What Are the Components of a Service Blueprint?
The customer actions section shows how the customer drives the interactions with the service. Everything else is usually reactionary to what the customer is doing. Customer actions are the core steps customers take interacting with your service. The customer section is where you should start when laying out the blueprint, starting with stages. If you already have customer journey maps created, they can define this section.
Stages are going to be different for each industry and service. From “Service Design” (Andy Polaine; Ben Reason; Lavrans Løvlie ), they recommend starting with a default set of broad user journey phases: Aware, Join, Use, Develop, and Leave.
I find this or similar is a good starting point and customize for the project and industry. For instance, I mainly work with enterprise clients. Those projects may not start with an “Aware” phase for some services because the user is coming from another department’s service, which is outside of the mapping project. The scope of the stages may be dramatically different; the journey could be for a single session, a cycle, or an entire customer relationship.
Customer Direct Actions
What steps and choices are customers making for each stage when interacting with your service? These should be coming from user research. If you already have customer journey maps, you can use those.
What are your customers’ processes or tools during a specific stage? Sometimes this may be their smartphone at home or their work desktop. I like including these separate from the below channels because there may be gaps. For example, if they use a personal device for a work-related application and need to reset a password, they may not get the reset emails on their personal device.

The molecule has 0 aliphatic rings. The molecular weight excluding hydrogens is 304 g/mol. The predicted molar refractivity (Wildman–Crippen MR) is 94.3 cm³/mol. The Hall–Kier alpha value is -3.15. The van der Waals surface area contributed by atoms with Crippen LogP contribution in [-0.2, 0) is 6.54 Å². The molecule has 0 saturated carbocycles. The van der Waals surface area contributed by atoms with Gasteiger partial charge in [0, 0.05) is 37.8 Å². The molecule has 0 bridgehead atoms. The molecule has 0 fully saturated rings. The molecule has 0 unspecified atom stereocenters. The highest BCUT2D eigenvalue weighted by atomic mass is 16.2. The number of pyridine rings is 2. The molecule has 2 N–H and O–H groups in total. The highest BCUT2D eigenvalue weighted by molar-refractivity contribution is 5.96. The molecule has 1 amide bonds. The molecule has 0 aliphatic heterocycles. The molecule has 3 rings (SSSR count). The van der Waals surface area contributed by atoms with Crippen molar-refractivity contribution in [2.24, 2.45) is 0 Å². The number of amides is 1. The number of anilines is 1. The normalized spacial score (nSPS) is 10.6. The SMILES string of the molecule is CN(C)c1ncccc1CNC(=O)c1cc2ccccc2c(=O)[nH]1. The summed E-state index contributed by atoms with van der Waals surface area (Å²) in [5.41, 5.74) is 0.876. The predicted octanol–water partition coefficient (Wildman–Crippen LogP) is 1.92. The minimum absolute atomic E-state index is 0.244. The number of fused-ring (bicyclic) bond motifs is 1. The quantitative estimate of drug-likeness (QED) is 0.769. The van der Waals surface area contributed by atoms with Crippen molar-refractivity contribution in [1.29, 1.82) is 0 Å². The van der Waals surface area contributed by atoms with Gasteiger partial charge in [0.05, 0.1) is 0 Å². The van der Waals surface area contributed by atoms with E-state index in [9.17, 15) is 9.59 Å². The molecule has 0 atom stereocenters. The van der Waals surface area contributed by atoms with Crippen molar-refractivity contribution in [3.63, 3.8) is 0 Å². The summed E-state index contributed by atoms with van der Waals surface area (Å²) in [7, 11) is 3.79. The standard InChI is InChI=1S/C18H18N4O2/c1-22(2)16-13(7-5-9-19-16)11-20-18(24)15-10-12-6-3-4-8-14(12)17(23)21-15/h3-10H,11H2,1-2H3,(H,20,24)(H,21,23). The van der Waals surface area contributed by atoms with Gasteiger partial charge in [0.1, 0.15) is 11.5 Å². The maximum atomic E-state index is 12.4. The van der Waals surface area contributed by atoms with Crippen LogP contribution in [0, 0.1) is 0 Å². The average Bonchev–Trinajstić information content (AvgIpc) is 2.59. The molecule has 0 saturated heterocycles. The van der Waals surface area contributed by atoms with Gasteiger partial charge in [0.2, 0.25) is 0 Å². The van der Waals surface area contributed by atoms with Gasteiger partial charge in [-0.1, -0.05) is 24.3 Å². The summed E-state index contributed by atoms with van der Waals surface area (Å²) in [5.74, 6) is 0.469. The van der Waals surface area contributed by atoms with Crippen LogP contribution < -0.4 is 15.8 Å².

I love the way service blueprints use theater terms to describe all the orchestration in and out of sight. Think of a stage play, the audience (customer) only sees what is happening on stage; however, many things are happening out of sight. Stagehands are interacting with each other and setting up or removing props to support what is happening on the stage. Without the supporting processes like ticketing and lighting setup, the other interactions would not be possible.
Frontstage actions happen within the view of the customer. These can be interactions with other people or with computerized systems.
Examples of human to human interactions:
- Talking to a service representative.
- Calling customer support and talking to a representative.
- Attending a talk by one of the companies developer advocates.
Examples of human to system interactions:
- Seeing and clicking on an advertisement.
- Interacting with your chatbot
- Using a computer kiosk to check-in.
- Responding to a mobile push notification.
What you include in the frontstage section is up to what you find the most useful. Here are common rows to include:
Channels cover all of the touchpoints and the methods driving the interactions. Channels are bidirectional between the customer and service and are specific to the service.
- Mobile applications
What actions is the service taking when directly interacting with the customer for each stage? Are employees using support chat to answer questions, greeting them at the store, sending a custom email?